Technical outlook for the Shanghai market
The Shanghai index has three chart features. First, the current index activity is part of a double-bottom rebound. Second, the rebound action is defined by a fan pattern. Third, the trend breakout is managed and signalled by the value of the long-term downtrend line D. The recent rally reacted away from the trend line D. This was expected because it is unusual for a rally to break through long-term resistance at the first attempt. The index is consolidating just below the value of the long-term trend line.
The analysis starts with the double-bottom pattern. The first low of the double-bottom is near 2,886 and was made in April. The second low in the double-bottom pattern is near 2,886 and was made in October. This is a long-term trend reversal pattern. The first target for the pattern is the top of the previous pattern peak near 3,415. This distance between the double-bottom support level and the peak is measured and projected upwards. In the very long term, this calculation gives an upside target near 3,940 but this may take a year or more to reach. There are many smaller trend changes on the way to this target level.
Confirmation of the double-bottom breakout pattern comes from the developing fan pattern. The fan pattern is an uncommon pattern that signals a long-term trend change. This is not a Fibonacci fan. This fan pattern is created by price activity rather than price predictions and projections. The fan starts from a single point, shown as point 1. It consists of a series of trend lines, shown as lines A, B, C and D.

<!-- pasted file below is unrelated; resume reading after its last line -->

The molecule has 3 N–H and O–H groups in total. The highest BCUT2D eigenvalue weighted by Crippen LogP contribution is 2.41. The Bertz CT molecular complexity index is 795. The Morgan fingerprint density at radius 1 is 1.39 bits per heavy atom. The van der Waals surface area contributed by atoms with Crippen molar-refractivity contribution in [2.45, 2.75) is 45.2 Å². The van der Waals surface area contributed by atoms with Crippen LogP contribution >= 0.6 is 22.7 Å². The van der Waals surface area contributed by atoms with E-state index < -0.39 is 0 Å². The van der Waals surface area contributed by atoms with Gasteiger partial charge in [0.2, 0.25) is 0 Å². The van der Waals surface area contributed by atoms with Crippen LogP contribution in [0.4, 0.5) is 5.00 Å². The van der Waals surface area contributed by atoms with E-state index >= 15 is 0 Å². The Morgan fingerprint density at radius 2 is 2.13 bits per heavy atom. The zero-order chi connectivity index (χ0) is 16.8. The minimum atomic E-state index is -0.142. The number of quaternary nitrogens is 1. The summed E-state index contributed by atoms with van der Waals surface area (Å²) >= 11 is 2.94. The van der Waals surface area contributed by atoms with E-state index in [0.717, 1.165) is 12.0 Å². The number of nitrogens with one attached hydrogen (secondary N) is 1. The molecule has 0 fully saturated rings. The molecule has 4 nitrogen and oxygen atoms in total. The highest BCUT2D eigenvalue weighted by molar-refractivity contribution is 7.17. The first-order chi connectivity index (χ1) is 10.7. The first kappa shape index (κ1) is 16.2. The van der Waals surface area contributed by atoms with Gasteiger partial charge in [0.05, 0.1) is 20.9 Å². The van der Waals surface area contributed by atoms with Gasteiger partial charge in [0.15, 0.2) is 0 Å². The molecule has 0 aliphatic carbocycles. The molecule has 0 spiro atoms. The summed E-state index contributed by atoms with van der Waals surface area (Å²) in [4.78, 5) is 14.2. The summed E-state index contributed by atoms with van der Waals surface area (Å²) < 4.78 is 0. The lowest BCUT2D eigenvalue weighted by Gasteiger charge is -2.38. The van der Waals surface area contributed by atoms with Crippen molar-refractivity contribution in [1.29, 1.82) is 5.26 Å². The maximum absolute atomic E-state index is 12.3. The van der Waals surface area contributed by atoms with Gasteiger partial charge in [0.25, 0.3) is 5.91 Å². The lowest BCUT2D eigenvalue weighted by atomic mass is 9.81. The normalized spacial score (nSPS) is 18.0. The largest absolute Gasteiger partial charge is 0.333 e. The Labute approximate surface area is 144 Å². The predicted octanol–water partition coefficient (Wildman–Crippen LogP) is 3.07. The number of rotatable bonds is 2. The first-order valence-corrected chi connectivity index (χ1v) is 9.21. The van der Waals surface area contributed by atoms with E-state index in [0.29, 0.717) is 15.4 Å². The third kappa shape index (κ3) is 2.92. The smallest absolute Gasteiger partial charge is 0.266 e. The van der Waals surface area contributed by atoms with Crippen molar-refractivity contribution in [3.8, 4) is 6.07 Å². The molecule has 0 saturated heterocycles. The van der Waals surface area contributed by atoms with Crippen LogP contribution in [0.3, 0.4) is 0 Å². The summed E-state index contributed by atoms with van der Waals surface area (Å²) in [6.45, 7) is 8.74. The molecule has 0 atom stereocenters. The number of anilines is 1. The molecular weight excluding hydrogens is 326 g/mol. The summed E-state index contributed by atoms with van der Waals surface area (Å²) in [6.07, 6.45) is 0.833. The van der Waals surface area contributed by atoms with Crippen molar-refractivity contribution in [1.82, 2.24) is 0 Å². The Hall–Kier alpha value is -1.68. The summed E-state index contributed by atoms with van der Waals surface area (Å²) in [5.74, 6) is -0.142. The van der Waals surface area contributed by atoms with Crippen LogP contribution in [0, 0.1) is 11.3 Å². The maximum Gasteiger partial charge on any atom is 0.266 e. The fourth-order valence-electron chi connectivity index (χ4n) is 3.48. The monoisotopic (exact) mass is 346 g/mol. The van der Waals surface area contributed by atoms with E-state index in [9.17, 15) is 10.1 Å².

The fan pattern is created by the series of downtrend lines all starting from a common anchor point. Generally, the pattern has between three and five segments. On the Shanghai index, this pattern has four segments. The longer trend line D is the last segment of the pattern. The fan pattern is often associated with very long-term breakout patterns that develop over many months.
This is a trend reversal pattern and it does not involve setting price targets. Other methods are used to set the first price targets. The strong historical resistance area near 3,220 is the first target for any breakout above trend line D.
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Trend line D is the long-term downtrend that starts from the peak of the double-bottom pattern near 3,415. A breakout above this long-term downtrend confirms the development of a sustainable uptrend.
This breakout analysis is supported by the behaviour of the Guppy Multiple Moving Average (GMMA) indicator. The consolidation seen in the GMMA relationships also suggests that a new uptrend is developing.
Daryl Guppy is an international financial and technical analysis expert and special consultant to AxiCorp. He has provided weekly Shanghai Index analysis for mainland Chinese media for two decades. Guppy appears regularly on CNBC Asia and is known as “The Chart Man”. He is a national board member of the Australia China Business Council. The writer owns China stock and index ETFs